Bodkin parents guide: Bod-can your kids watch the new Netflix show?

Bodkin is a great Netflix series, but it's not okay for Bod-kids.
Bodkin. (L to R) Robyn Cara as Emmy Sizergh, Siobhán Cullen as Dove, Will Forte as Gilbert Power in episode 102 of Bodkin. Cr. Enda Bowe/Netflix © 2024
Bodkin. (L to R) Robyn Cara as Emmy Sizergh, Siobhán Cullen as Dove, Will Forte as Gilbert Power in episode 102 of Bodkin. Cr. Enda Bowe/Netflix © 2024 /

Bodkin, the new Netflix crime series, just dropped on Thursday, May 9, and it sure seems like it’s going to be a hit! We know everyone is going to be wondering how dark the dark comedy is and if it’s okay to watch with the family. If that’s you, we have you covered with this parent guide for Bodkin.

Created by Jez Scharf, the series tells the story of true crime podcaster, Gilbert, played by Will Forte, who journeys to the remote Irish village of Bodkin with two colleagues, Emmy, played by Robyn Cara, and Dove, played by Siobhán Cullen, to investigate the disappearance of three people more than two decades ago. From the jump, two things are clear: everyone in Bodkin is hiding something and no one wants their secrets to be revealed. As the trio presses on, their investigation becomes more and more ridiculous. Will they get to Bod-tum of this mystery? Or, will they face a similar fate as the Bod-ies they’re looking for?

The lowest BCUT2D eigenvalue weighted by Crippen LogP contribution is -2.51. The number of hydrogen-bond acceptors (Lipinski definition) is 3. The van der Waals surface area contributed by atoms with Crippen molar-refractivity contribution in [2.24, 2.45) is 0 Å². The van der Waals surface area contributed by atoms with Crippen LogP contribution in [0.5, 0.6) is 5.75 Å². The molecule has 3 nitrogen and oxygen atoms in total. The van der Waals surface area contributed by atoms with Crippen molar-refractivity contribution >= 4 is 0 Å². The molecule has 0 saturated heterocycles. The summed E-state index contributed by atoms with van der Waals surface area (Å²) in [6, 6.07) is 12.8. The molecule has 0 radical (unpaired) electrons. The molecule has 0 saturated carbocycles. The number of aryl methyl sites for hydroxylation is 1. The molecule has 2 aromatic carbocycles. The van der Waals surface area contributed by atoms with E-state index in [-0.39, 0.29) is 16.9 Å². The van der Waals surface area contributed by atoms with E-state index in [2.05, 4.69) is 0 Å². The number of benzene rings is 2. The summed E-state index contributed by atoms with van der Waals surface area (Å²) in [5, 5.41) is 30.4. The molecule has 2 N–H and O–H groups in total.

That’s the pitch! I was hooked by the trailer, and I enjoyed all seven episodes of the series. But, I’m in my 30s. I’m not a kid! Is the series okay for kids? Let’s explore. 

Bodkin Parents Guide: Explaining the TV-MA age rating

According to our friends at Netflix, who let us watch the series early, Bodkin is rated TV-MA for “language, nudity, and sex,” but that doesn’t tell the whole story, not by half. The dark comedy is going to be a tough one for kids to watch. 

Sex & Nudity: There are a few instances of sex and nudity in Bodkin, although not together. Yes, there are characters who have sex in the series, but there’s no nudity in those scenes. It’s in the bathroom at a pub in episode 5, and it’s quick. You could definitely skip ahead and not miss a thing. As I recall, the only nudity in the series is a group of nuns bathing together while one of the main characters is on an unintended ‘shrooms trip. Technically, the series has to be rated TV-MA for the sex and nudity content, but it’s far from the most mature elements in the series. 

Violence: You’d think a show about true crime podcasters and a journalist could steer clear of violence, but Bodkin leans right into it. There are shoot outs, bomb explosions, fights, and more. A man staples money to another man’s forehead. In every episode, someone pulls out a gun and threatens another person. Eventually, those bullets start to land and do damage. A boat gets lit on fire with someone inside. There isn’t too much blood and gore, but it can be quite disturbing at times. And, that’s not mentioning the dead bodies.